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The Absolute And Reality Are But An Abstraction
A grain of sand you, trample upon has a deeper significance t...

Real Self
If there be no individual soul either in mind or body, where ...

The Resemblance Of The Zen Monk To The Samurai
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The Parable Of The Robber Kih
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Origin Of Zen In India
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Buddha Is Unnamable
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The Sermon Of The Inanimate
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Life And Change
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Buddha-nature Is The Common Source Of Morals
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Idealism Is A Potent Medicine For Self-created Mental Disease
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Where Then Does The Error Lie?
Where, then, does the error lie in the four possible proposit...

The Usual Explanation Of The Canon
An eminent Chinese Buddhist scholar, well known as Ten Dai Da...

Enlightenment Is Beyond Description And Analysis
In the foregoing chapters we have had several occasions to re...

The Social State Of Japan When Zen Was Established By Ei-sai And Do-gen
Now we have to observe the condition of the country when Zen ...

Life And Change
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Hinayanism And Its Doctrine
The doctrine of Transience was the first entrance gate of Hin...

The Second And The Third Patriarchs
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The Errors Of Philosophical Pessimists And Religious Optimists
Philosophical pessimists[FN#214] maintain that there are on e...

The Next Step In The Mental Training
In the next place we have to strive to be the master of our b...




The Ten Pictures Of The Cowherd








[FN#275] The pictures were drawn by Kwoh Ngan (Kaku-an), a Chinese
Zenist. For the details, see Zen-gaku-ho-ten.


Besides these Five Ranks of Merit, Zenists make use of the Ten
Pictures of the Cowherd, in order to show the different stages of
mental training through which the student of Zen has to go. Some
poems were written by Chinese and Japanese teachers on each of these
pictures by way of explanation, but they are too ambiguous to be
translated into English, and we rest content with the translation of
a single Japanese poem on each of the ten pictures, which are as
follows:

The first picture, called 'the Searching of the Cow,' represents the
cowherd wandering in the wilderness with a vague hope of finding his
lost cow that is running wild out of his sight. The reader will
notice that the cow is likened to the mind of the student and the
cowherd to the student himself.

I do not see my cow,
But trees and grass,
And hear the empty cries
Of cicadas.

The second picture, called 'the Finding of the Cow's Tracks,'
represents the cowherd tracing the cow with the sure hope of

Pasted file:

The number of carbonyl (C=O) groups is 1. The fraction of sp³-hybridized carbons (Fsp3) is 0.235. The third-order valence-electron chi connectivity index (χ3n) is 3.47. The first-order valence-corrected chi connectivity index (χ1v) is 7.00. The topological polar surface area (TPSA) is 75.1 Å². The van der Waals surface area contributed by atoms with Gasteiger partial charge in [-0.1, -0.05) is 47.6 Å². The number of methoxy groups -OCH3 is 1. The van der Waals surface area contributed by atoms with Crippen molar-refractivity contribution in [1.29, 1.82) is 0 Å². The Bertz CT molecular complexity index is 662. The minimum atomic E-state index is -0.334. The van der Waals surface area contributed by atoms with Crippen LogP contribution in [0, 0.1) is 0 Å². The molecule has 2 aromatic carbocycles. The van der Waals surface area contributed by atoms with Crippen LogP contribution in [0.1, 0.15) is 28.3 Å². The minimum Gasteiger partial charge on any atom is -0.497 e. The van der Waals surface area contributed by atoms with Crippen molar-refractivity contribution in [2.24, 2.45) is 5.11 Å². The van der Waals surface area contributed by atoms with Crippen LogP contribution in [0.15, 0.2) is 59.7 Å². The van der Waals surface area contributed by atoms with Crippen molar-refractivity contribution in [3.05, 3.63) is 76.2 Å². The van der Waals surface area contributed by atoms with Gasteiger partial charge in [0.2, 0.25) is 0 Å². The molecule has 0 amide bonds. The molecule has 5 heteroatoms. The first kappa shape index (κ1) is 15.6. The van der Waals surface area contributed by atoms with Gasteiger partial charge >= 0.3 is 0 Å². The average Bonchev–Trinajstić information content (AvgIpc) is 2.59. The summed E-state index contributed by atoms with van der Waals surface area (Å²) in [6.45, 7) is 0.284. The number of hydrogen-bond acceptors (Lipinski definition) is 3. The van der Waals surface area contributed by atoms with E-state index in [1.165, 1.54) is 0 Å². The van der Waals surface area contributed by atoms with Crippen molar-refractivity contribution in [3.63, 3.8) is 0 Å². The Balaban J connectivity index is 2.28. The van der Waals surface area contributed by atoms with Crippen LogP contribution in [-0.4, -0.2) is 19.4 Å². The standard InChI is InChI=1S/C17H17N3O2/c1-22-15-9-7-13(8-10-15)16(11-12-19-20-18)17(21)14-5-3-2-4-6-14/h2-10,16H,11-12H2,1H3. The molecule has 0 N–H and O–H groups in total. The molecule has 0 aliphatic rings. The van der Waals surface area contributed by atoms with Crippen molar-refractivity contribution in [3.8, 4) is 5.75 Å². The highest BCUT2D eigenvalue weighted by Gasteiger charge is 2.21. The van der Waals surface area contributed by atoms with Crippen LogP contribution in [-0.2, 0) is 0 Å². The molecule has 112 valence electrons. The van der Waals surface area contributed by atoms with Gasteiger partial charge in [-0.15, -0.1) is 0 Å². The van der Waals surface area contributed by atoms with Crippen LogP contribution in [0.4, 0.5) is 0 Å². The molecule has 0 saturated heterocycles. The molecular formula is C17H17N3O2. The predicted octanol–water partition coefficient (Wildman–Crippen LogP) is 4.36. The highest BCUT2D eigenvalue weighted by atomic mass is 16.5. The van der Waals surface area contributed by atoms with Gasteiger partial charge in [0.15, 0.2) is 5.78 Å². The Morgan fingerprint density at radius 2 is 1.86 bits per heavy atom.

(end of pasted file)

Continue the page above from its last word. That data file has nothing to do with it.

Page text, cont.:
restoring her, having found her tracks on the ground.

The grove is deep, and so
Is my desire.
How glad I am, O lo!
I see her tracks.

The third picture, called 'the Finding out of the Cow,' represents
the cowherd slowly approaching the cow from a distance.

Her loud and wild mooing
Has led me here;
I see her form afar,
Like a dark shadow.

The fourth 'picture, called 'the Catching of the Cow,' represents the
cowherd catching hold of the cow, who struggles to break loose from
him.

Alas! it's hard to keep
The cow I caught.
She tries to run and leap
And snap the cord.

The fifth picture, called 'the Taming of the Cow,' represents the
cowherd pacifying the cow, giving her grass and water.

I'm glad the cow so wild
Is tamed and mild.
She follows me, as if
She were my shadow.

The sixth picture, called 'the Going Home Riding on the Cow,'
represents the cowherd playing on a flute, riding on the cow.

Slowly the clouds return
To their own hill,
Floating along the skies
So calm and still.

The seventh picture, called 'the Forgetting of the Cow and the
Remembering of the Man,' represents the cowherd looking at the
beautiful scenery surrounding his cottage.

The cow goes out by day
And comes by night.
I care for her in no way,
But all is right.

The eighth picture, called 'the Forgetting of the Cow and of the
Man,' represents a large empty circle.

There's no cowherd nor cow
Within the pen;
No moon of truth nor clouds
Of doubt in men.

The ninth picture, called 'the Returning to the Root and Source,'
represents a beautiful landscape full of lovely trees in full blossom.

There is no dyer of hills,
Yet they are green;
So flowers smile, and titter rills
At their own wills.

The tenth picture, called 'the Going into the City with Open Hands,'
represents a smiling monk, gourd in hand, talking with a man who
looks like a pedlar.

The cares for body make
That body pine;
Let go of cares and thoughts,
O child of mine!

These Ten Pictures of the Cowherd correspond in meaning to the Five
Ranks of Merit above stated, even if there is a slight difference, as
is shown in the following table:


THE FIVE RANKS.---THE TEN PICTURES.

1. The Rank of Turning---1. The Searching of the Cow.
2. The Finding of the Cow's Tracks.

2. The Rank of Service---3. The Finding of the Cow.
4. The Catching of the Cow.

3. The Rank of Merit---5. The Taming of the Cow.
6. The Going Home, Riding on the Cow.

4. The Rank of Co-operative Merit---9. The Returning to the Root and
Source.
10. The Going into the City with
Open Hands.

5. The Rank of Merit-over-Merit---7. The Forgetting of the Cow and
the Remembering of the Man.
8. The Forgetting of the Cow and of
the Man.






Next: Zen And Nirvana

Previous: The Five Ranks Of Merit



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